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RE: Various other papers of interest in the latest Palaeontology
Michael Mortimer (email@example.com) wrote:
<Sankey (2002) purported to show that Paronychodon is a morphotype of
Richardoestesia? isosceles, based on morphology and relative abundance. The
details of this study have yet to be published, though it does make sense
stratigraphically, as both taxa first appear in Late Jurassic Europe and spread
to North America in the Albian, with Late Cretaceous examples known from the
Western North America, Central Asia and Europe. It's also logical anatomically,
as Richardoestesia? isosceles would be expected to have some unserrated and
possibly constricted teeth if it were microraptorian. It should be noted
Paronychodon has priority over Richardoestesia, and lacustris and caperatus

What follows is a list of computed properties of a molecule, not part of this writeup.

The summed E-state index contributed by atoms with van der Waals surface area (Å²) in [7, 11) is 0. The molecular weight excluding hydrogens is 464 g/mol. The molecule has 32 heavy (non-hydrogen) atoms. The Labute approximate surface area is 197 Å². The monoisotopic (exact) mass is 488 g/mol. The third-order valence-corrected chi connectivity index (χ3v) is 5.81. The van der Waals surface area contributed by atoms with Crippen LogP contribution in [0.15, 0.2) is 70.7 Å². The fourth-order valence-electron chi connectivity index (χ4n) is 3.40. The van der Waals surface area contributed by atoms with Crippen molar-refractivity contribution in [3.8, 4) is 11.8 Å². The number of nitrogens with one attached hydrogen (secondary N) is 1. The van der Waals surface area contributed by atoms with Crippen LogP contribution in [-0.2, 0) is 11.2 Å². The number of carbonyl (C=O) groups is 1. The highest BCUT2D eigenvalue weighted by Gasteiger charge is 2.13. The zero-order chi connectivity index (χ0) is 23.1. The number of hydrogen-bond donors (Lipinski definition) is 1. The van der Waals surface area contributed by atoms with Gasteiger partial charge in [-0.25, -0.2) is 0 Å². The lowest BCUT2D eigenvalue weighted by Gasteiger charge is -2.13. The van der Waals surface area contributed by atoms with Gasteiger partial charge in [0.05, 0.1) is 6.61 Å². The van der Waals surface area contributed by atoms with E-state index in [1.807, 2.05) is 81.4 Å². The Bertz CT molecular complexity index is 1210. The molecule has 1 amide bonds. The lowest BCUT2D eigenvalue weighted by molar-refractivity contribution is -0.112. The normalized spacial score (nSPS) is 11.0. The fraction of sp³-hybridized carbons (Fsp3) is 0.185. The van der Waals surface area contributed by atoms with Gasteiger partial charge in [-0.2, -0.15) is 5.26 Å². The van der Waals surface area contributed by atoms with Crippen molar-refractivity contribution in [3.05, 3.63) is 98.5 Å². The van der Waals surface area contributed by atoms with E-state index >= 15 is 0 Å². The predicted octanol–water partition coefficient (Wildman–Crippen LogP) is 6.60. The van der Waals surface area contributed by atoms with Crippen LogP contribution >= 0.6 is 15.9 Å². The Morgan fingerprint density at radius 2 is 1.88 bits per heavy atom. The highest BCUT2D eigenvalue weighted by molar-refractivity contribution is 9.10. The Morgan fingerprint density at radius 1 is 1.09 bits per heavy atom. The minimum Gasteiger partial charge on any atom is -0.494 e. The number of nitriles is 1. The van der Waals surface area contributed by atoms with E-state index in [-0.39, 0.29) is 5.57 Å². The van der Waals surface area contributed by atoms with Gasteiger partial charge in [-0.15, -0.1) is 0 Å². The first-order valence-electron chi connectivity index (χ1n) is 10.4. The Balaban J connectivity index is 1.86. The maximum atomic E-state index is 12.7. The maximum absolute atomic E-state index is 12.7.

both have priority over isosceles. Also, Euronychodon has priority over
Asiamericana, and portuculensis has priority over both asiatica and asiaticus.
So if this synonymy is proven, none of the names associated with
straight-toothed Richardoestesia will survive synonymization.>
I think it's a very bad idea to go around assigning taxonomy to morphotypic
quanta in teeth, and for the most part most morphologists appear to agree.
Dinosaur taxonomy has about 115 taxa based on dental holotypes/lectotypes.
However, a few do think that distinct quanta in groups of fossils constrained
through time and space allow the material to be named, this name's relevance to
other body fossils is less concise. That tooth variation within taxa has 1)
never been quantified for a majority of taxa and in fact for very, very few,
and 2) has never been quantified compared among taxa, making the metric of
dental variation a poor standard of taxonomic nomenclature.
But that's me. I am of course gladly eager for the volume Mickey alludes to
above, in that it should help clarify some things.